The history of Levantine archaeology is a story of establishing methodological traditions from borrowed as well as locally developed techniques of excavation and recording. Today Near Eastern archaeologists use several relatively standardized recording systems that reflect different and, on first glance, incompatible approaches. Yet, analysis of these systems on a conceptual level shows that they use two basic entities, a spatial unit and a find, and two different narrative styles, a diary model and a form system. In this paper we present a radically new model of recording systems, based on two principles. First, a recording system reflects our interpretations of what is found, and not the site or the objects. This implies that the bottom-level entity of our model is the interpretation event. Second, we claim that since relations lie in the foundation of archaeological reasoning, they should be treated equally to entities. We also introduce several types of high-level entities-sets of spatial units (e.g. a stratum, an excavation-area); finds (e.g. an assemblage, a type), and relations there-between. We claim that using this model of the archaeological workflow allows the mapping of seemingly incompatible recording systems to one reference model. Moreover, the same reference model can be used for on-site recording and post-excavation analysis, up-to and including the final site report. Such inclusive models are critical for the development of meta-databases, such as national archaeological archives, and for evolution towards interactive electronic site-reports.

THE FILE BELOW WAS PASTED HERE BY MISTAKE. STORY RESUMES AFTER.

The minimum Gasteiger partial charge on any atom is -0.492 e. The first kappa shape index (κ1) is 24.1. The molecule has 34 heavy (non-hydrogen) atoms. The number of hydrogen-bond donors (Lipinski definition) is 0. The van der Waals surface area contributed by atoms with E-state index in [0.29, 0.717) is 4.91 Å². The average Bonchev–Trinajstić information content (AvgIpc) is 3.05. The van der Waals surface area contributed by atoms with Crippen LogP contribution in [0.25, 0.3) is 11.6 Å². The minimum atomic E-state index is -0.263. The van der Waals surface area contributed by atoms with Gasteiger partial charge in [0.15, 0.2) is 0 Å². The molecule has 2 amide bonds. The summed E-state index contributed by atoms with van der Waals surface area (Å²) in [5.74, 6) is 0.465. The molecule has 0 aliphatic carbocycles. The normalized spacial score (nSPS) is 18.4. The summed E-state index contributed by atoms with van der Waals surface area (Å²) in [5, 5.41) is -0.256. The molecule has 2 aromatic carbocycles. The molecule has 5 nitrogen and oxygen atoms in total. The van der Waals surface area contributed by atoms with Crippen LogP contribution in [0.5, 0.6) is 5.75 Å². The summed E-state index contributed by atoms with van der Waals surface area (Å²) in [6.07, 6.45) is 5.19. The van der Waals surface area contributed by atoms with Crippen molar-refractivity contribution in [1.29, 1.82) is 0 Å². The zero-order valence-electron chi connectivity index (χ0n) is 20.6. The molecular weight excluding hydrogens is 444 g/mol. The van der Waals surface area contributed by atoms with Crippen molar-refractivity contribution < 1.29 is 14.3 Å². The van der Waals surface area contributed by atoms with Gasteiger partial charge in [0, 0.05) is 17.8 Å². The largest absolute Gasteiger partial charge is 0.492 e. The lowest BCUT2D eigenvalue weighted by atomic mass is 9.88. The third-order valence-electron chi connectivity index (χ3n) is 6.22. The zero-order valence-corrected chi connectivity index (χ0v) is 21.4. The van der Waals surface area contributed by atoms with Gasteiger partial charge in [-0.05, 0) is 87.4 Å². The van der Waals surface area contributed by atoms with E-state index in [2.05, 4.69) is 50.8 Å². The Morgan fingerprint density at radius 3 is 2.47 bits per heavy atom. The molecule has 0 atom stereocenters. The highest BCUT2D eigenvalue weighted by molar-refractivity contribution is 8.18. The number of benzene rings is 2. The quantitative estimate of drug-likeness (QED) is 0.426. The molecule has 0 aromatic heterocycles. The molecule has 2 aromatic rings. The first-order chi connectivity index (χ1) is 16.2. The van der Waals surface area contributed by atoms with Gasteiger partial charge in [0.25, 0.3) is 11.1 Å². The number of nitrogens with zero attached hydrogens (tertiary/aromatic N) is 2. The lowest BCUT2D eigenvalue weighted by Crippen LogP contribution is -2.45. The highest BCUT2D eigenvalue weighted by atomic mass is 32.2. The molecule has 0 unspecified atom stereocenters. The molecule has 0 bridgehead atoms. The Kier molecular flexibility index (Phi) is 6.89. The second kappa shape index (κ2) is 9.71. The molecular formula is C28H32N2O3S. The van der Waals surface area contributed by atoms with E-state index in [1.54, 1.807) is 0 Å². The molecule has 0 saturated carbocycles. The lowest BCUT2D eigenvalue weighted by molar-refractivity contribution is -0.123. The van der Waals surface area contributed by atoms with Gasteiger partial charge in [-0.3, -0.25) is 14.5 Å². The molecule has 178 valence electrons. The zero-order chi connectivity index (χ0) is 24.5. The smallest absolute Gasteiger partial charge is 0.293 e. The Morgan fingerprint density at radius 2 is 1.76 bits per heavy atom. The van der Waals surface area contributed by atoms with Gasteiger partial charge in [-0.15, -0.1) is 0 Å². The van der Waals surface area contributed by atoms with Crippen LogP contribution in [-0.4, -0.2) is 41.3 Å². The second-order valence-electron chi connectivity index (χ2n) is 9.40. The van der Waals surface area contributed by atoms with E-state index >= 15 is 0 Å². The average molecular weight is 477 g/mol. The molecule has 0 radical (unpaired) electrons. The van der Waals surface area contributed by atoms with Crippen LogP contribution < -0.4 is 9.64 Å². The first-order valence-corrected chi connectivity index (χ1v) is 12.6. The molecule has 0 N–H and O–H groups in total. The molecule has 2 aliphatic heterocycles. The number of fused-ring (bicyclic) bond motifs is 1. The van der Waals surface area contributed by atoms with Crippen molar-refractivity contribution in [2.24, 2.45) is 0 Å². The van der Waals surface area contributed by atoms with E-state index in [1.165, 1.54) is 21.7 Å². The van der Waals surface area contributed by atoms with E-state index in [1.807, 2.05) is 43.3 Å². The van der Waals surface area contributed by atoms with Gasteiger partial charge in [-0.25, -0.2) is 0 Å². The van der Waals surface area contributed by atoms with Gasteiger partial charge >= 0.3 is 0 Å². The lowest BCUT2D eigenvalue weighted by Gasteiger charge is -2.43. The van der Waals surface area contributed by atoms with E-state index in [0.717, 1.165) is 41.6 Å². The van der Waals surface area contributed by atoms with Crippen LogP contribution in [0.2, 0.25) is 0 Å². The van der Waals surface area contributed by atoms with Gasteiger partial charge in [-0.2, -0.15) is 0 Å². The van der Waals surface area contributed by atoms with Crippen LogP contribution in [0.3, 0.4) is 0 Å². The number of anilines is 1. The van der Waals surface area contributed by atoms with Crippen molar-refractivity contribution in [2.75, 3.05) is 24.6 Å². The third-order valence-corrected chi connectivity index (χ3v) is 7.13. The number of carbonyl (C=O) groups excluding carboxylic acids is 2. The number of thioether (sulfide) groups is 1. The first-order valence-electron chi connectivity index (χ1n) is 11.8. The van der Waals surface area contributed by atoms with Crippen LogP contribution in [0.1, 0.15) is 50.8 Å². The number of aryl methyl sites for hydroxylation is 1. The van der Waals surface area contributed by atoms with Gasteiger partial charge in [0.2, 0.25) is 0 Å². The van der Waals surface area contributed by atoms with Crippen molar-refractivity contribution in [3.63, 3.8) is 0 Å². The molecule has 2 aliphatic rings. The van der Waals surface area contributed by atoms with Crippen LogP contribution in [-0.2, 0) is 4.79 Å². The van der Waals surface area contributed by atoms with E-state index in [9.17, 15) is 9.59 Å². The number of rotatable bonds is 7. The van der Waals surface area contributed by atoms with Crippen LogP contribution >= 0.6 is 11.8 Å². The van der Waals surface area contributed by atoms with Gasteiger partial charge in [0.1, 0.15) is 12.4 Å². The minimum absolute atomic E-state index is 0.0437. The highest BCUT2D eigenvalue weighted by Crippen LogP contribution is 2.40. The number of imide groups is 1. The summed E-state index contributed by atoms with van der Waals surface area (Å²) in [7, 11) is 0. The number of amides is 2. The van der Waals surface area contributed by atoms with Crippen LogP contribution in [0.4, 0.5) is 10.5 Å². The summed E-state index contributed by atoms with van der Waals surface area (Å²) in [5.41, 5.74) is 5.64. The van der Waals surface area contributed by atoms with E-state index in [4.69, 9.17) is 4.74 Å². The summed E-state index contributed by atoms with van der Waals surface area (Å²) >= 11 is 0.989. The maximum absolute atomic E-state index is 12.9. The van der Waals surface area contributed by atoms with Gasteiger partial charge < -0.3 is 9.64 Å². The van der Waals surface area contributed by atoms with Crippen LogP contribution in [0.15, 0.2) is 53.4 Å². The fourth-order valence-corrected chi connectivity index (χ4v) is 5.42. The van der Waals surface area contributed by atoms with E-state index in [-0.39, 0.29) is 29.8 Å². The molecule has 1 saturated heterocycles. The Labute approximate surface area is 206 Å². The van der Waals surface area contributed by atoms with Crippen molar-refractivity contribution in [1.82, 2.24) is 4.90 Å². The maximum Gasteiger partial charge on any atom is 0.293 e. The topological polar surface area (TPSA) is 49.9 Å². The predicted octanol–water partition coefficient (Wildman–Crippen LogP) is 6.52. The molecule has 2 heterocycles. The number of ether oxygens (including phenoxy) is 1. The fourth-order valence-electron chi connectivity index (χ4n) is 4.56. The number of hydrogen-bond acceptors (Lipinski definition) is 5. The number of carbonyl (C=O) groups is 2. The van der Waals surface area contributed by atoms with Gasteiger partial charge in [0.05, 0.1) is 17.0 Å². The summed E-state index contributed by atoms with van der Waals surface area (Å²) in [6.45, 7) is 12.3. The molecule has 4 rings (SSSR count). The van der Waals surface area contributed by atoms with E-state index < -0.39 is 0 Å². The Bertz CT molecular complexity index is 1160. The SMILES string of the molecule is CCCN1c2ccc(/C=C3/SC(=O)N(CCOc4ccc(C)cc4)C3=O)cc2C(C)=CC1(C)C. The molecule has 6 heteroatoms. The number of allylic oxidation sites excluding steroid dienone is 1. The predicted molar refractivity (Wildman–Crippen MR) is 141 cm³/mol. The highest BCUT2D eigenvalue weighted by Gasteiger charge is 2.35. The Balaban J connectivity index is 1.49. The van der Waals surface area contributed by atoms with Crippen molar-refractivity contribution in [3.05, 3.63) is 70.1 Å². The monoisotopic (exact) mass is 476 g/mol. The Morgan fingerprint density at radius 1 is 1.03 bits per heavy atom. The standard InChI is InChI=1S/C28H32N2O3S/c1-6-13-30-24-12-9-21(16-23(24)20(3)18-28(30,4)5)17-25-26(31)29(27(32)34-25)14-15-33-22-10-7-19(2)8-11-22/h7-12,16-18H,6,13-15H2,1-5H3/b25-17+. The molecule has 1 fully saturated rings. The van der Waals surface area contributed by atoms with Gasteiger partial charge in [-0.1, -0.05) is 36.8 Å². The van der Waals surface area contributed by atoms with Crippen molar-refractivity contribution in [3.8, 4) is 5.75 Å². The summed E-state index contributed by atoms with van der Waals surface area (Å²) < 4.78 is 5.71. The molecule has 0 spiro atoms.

|Title of host publication
|CAA2015. Keep The Revolution Going
|Subtitle of host publication
|Proceedings of the 43rd Annual Conference on Computer Applications and Quantitative Methods in Archaeology
|Number of pages
|Published - 31 Mar 2016
Bibliographical notePublisher Copyright:
© Archaeopress and the individual authors 2016. All rights reserved.
- Conceptual modelling
- Recording systems